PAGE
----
Gingivitis During Pregnancy: Symptoms, Causes and Treatment

A future mother must take care of her well-being from head to toe during pregnancy. Oral health is one of the most important areas to consider.
Gingivitis During Pregnancy: Symptoms, Causes and Treatment

Last update: 22 October, 2018

A woman going through important hormonal changes is more susceptible to infections and diseases. Gingivitis during pregnancy is one of them.

This condition is more common than you might think for pregnant women. It’s a periodontal disease that produces severe inflammation of the gums, including bleeding.

The infection produces the destruction of the tissues that support the teeth. This condition develops after keeping dental plaque deposits for a long time. It happens to approximately 50% of pregnant women.

Although this condition doesn’t imply any risk for the pregnancy, it shouldn’t be allowed to advance because if it isn’t treated in time, consequences can derive from it. An advanced periodontal disease can cause a premature delivery.

Reasons why gingivitis during pregnancy is common

Gingivitis During Pregnancy

Increase in blood flow

Women experience increased blood flow during pregnancy. This can result in pain and inflammation of the gums, and in some cases, bleeding.

Dental sensitivity increases during pregnancy due to hormonal changes, so the risk of pain and inflammation in these areas is always latent.

Repulsion towards minty flavors

Although it’s rare, there are cases of pregnant women who develop a repulsion towards minty flavors. Since it causes nausea, they try to avoid them.

Since toothpaste is basically made with menthol flavors, vomiting increases, which damages the gums as a consequence.

Stomach acids that are present in vomit weaken the tissue of the gums and tooth enamel, making oral health vulnerable.

Oral breathing

When a mother has a cold, she’s probably suffering from a lot of nasal congestion. Having clogged nostrils causes her to breathe orally, which increases the risk of gingivitis during pregnancy.

Changes in salivation

Potassium, calcium, and iron increase in the saliva’s composition during pregnancy. It acquires a lower pH, therefore, it’s more acidic.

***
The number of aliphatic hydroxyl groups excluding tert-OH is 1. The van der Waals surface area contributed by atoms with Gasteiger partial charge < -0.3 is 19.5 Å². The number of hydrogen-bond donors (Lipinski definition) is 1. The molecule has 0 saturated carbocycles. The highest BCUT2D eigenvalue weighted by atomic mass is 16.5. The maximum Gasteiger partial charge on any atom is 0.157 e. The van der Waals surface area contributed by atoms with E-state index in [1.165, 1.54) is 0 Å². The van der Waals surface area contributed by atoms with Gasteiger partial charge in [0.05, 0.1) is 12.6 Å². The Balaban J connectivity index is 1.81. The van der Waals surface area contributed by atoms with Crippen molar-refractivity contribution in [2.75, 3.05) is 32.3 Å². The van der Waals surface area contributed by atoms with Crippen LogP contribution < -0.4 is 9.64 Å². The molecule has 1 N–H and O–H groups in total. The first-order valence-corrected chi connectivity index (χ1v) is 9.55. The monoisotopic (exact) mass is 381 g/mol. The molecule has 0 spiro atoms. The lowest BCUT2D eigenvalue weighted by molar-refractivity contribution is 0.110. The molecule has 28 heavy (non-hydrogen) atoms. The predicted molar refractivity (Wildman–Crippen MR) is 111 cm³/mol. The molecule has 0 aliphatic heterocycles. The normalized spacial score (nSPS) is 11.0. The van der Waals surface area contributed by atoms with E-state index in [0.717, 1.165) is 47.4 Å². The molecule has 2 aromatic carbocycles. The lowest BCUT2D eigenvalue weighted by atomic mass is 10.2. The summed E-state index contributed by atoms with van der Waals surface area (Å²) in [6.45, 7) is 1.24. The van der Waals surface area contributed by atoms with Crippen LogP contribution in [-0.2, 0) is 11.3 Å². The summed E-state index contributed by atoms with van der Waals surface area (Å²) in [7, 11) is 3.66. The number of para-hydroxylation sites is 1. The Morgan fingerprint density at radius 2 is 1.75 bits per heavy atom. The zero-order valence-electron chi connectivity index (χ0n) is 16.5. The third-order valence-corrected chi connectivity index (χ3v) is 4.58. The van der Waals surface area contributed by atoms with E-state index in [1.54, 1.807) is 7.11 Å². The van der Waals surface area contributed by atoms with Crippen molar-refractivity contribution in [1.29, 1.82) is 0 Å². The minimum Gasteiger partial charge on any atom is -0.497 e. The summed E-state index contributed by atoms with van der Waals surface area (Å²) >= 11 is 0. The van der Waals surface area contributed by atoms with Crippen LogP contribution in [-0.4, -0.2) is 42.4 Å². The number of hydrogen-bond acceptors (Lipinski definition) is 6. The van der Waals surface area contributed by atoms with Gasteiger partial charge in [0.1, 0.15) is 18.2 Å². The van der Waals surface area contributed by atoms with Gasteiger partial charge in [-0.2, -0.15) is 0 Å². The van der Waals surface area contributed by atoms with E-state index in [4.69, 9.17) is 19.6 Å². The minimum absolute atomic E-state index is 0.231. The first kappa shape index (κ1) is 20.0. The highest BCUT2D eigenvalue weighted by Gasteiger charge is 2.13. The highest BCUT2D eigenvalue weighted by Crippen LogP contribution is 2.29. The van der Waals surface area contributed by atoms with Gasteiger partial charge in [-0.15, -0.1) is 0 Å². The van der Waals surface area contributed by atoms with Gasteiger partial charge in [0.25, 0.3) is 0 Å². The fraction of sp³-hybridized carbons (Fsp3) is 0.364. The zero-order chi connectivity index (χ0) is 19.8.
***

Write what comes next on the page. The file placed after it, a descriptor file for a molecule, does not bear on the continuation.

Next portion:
These conditions are favorable for the accumulation of dental plaque since anaerobic bacteria proliferate. In the same way, mucin increases during pregnancy. The mucin protein increases adhesion, which favors the destructive qualities of the bacterial plaque.

Symptoms of gingivitis

  • Pain and inflammation.
  • The gums have a bright appearance.
  • Sensitivity, inflammation, and redness of the gums.
  • Bleeding occurs when brushing the teeth.

If a woman has any of these symptoms during pregnancy, she should immediately go to her dentist to receive treatment on time and avoid complications. 

Complications of gingivitis during pregnancy

A pregnant woman must be attentive to any condition during her gestation period. Although it may seem that oral diseases don’t imply a greater risk for pregnancy, these can bring unimaginable consequences when not treated on time.

  • Blister proliferation. Blisters are called pregnancy tumors. Fortunately, their removal isn’t difficult, but they’re uncomfortable for women anyway.
  • Premature delivery. Women who suffer from a periodontal disease are three times more likely to have a premature birth. The hemo-placental barrier receives substances that have been secreted by the immune system. These cause advancement in the delivery date, usually before the 37th week is over.

Tartar is the main supplier of bacteria in the immune system.

Gingivitis During Pregnancy

Treatment for gingivitis during pregnancy

Maintaining good oral hygiene can perfectly prevent this condition. Women should be aware that, during pregnancy, health measures should be even more rigorous due to the changes that their bodies experience and the consequences these have on their health.

Tooth brushing should last at least three minutes and the minimum frequency of brushing should be twice a day. The toothbrush should have soft bristles to minimize damage to the gums and it should be replaced every six months. We also recommend using dental floss daily.

Mouth rinses with warm water and salt once a day will help maintain oral health. Additionally, we recommend scheduling at least one visit to the dentist for each trimester, to make sure that everything is under control.

This text is provided for informational purposes only and does not replace consultation with a professional. If in doubt, consult your specialist.